Air Enthusiast 2001-11
D.Bernad - Balkan Birds (2)
Group shot of Bulgarian airmen in front of KB-5 No.18 parked on the concrete at Balchik airfield in Southern Dobruja. The life vests denote that the aircraft was assigned to reconnaissance duty along the Black Sea coast at the time this shot was taken in 1941. Note the Luftwaffe He 111 and Ju 88 in the background.
Group shot of Bulgarian airmen in front of KB-5 No.18 parked on the concrete at Balchik airfield in Southern Dobruja. The life vests denote that the aircraft was assigned to reconnaissance duty along the Black Sea coast at the time this shot was taken in 1941. Note the Luftwaffe He 111 and Ju 88 in the background.
KB-4 No.19 in pro-Allies markings, in effect from early September 1944. They consisted of a white rear fuselage ring and wingtips on the top surface of the upper wing and bottom surface of the lower wing.
Group shot of Bulgarian airmen in front of KB-5 No.18 parked on the concrete at Balchik airfield in Southern Dobruja. The life vests denote that the aircraft was assigned to reconnaissance duty along the Black Sea coast at the time this shot was taken in 1941. Note the Luftwaffe He 111 and Ju 88 in the background.
Two KB-4s during service with the VNVV training unit in 1939. Chuchuliga IIs were the first SFBK-made aircraft delivered with full military markings.
The first KB-11 prototype presented a mid-wing configuration and a robust undercarriage. Due to its peculiar appearance, the aircraft was unofficially named 'Quasimodo'.
Второй опытный экземпляр КБ-11
The second KB-11 prototype featured a high-wing configuration, as well as a largely redesigned cockpit and undercarriage. Depicted is the last unit of the small series, No.7, delivered in 1941.
КБ-11А 2-й серии с мотором "Пегасус" XXI
The final version of the KB-11 featured redesigned fuselage glazing and was fitted with yet another powerplant, driving a two-blade wooden propeller. No.25 has a well-worn appearance, except for the engine cowling and tail surfaces, freshly repainted possibly to cover the outdated pro-Axis yellow recognition marks.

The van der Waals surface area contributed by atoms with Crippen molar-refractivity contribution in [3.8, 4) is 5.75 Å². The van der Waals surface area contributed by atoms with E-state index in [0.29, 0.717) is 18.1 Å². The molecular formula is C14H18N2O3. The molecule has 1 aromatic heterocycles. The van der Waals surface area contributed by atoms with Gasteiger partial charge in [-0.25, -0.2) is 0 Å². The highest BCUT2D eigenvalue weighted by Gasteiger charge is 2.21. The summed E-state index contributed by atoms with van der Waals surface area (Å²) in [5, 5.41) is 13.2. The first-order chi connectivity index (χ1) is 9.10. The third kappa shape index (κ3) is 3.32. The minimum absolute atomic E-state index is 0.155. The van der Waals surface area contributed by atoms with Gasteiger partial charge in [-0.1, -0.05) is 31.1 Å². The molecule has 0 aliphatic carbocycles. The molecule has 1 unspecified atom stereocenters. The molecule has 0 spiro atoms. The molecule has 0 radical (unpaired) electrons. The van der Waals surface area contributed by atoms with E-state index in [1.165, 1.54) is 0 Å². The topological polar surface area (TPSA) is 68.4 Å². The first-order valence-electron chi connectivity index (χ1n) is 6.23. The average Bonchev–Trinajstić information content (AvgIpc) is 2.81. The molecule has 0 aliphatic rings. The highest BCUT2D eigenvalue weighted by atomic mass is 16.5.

Fifth production KB-6, No.5, handed over to the VNVV in the spring of 1941, as denoted by the wrap-around yellow engine cowling - a mandatory Axis recognition feature during the attack on Yugoslavia and Greece.
Most ambitious project of the Balgarski Kaproni Works was the KB-6 twin-engined transport and light bomber.
Aviation 'meetings' were popular events in Bulgaria of the 1930s. KB-2UT LZ-CTD participating in one such show, held over Kazanlak - home of the SFBK works. Note the white-green-red coloured ribbons attached to the outboard wing struts.
LZ-CEA, the first of six KB-2As manufactured at Kazanlak, depicted soon after it rolled off the production line in 1936.
Factory photograph of the first KB-3, LZ-CIA. Note the characteristic 'hump' protruding between the two cockpits, added to the airframe to protect both airmen in case of a nose-over.
Close-up of the ’hump' introduced on the Chuchuliga I series.
A KB-2A, possibly LZ-CEC, caught during maintenance work in late 1930s. The engine's Townend ring had been removed. The name, Chuchuliga (Lark), is painted in white on the base of the fin.
Line-up of six factory-fresh KB-2UTs on the landing ground at Kazanlak, prior to the official handover ceremony in 1934.
KB-2UTs LZ-COF and LZ-COH parked near a lodge in the Sredna Gora (Middle Mountains), in Central Bulgaria. For operational service, wheel spats were usually removed to allow KB-2UTs to operate from rugged terrain.
First product of SFBK at Kazanlak was the KB-1 Peperuda (Butterfly), a distant relative of the DH.60 Moth. Illustrated is the KB-1 prototype LZ-COA.
Since the main task of Butterflies was basic training, there were frequent accidents. The lower wing's larger span is clearly visible on capsized LZ-COD.